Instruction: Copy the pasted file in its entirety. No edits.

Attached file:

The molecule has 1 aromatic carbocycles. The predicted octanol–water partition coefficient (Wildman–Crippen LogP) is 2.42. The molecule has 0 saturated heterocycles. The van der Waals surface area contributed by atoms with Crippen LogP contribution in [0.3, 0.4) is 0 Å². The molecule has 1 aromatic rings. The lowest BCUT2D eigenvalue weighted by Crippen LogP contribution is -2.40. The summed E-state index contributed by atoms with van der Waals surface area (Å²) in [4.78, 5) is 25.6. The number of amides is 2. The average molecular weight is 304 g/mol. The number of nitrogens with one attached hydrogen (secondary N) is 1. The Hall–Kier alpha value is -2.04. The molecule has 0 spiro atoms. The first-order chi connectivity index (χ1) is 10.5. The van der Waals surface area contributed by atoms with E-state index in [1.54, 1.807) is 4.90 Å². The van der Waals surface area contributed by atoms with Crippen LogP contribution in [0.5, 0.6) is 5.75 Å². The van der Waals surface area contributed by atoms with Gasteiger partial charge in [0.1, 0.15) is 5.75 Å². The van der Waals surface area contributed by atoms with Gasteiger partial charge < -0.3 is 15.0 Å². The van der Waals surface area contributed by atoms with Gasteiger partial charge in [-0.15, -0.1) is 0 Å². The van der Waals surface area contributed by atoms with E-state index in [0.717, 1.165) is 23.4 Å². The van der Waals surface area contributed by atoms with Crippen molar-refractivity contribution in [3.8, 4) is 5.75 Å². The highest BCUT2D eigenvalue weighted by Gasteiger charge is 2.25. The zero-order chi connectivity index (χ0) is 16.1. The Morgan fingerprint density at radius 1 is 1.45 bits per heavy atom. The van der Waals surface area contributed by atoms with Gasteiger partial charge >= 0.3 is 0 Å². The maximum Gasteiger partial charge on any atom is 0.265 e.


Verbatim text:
The molecule has 1 aromatic carbocycles. The predicted octanol–water partition coefficient (Wildman–Crippen LogP) is 2.42. The molecule has 0 saturated heterocycles. The van der Waals surface area contributed by atoms with Crippen LogP contribution in [0.3, 0.4) is 0 Å². The molecule has 1 aromatic rings. The lowest BCUT2D eigenvalue weighted by Crippen LogP contribution is -2.40. The summed E-state index contributed by atoms with van der Waals surface area (Å²) in [4.78, 5) is 25.6. The number of amides is 2. The average molecular weight is 304 g/mol. The number of nitrogens with one attached hydrogen (secondary N) is 1. The Hall–Kier alpha value is -2.04. The molecule has 0 spiro atoms. The first-order chi connectivity index (χ1) is 10.5. The van der Waals surface area contributed by atoms with E-state index in [1.54, 1.807) is 4.90 Å². The van der Waals surface area contributed by atoms with Crippen LogP contribution in [0.5, 0.6) is 5.75 Å². The van der Waals surface area contributed by atoms with Gasteiger partial charge in [0.1, 0.15) is 5.75 Å². The van der Waals surface area contributed by atoms with Gasteiger partial charge < -0.3 is 15.0 Å². The van der Waals surface area contributed by atoms with Gasteiger partial charge in [-0.15, -0.1) is 0 Å². The van der Waals surface area contributed by atoms with E-state index in [0.717, 1.165) is 23.4 Å². The van der Waals surface area contributed by atoms with Crippen molar-refractivity contribution in [3.8, 4) is 5.75 Å². The highest BCUT2D eigenvalue weighted by Gasteiger charge is 2.25. The zero-order chi connectivity index (χ0) is 16.1. The Morgan fingerprint density at radius 1 is 1.45 bits per heavy atom. The van der Waals surface area contributed by atoms with Gasteiger partial charge >= 0.3 is 0 Å². The maximum Gasteiger partial charge on any atom is 0.265 e.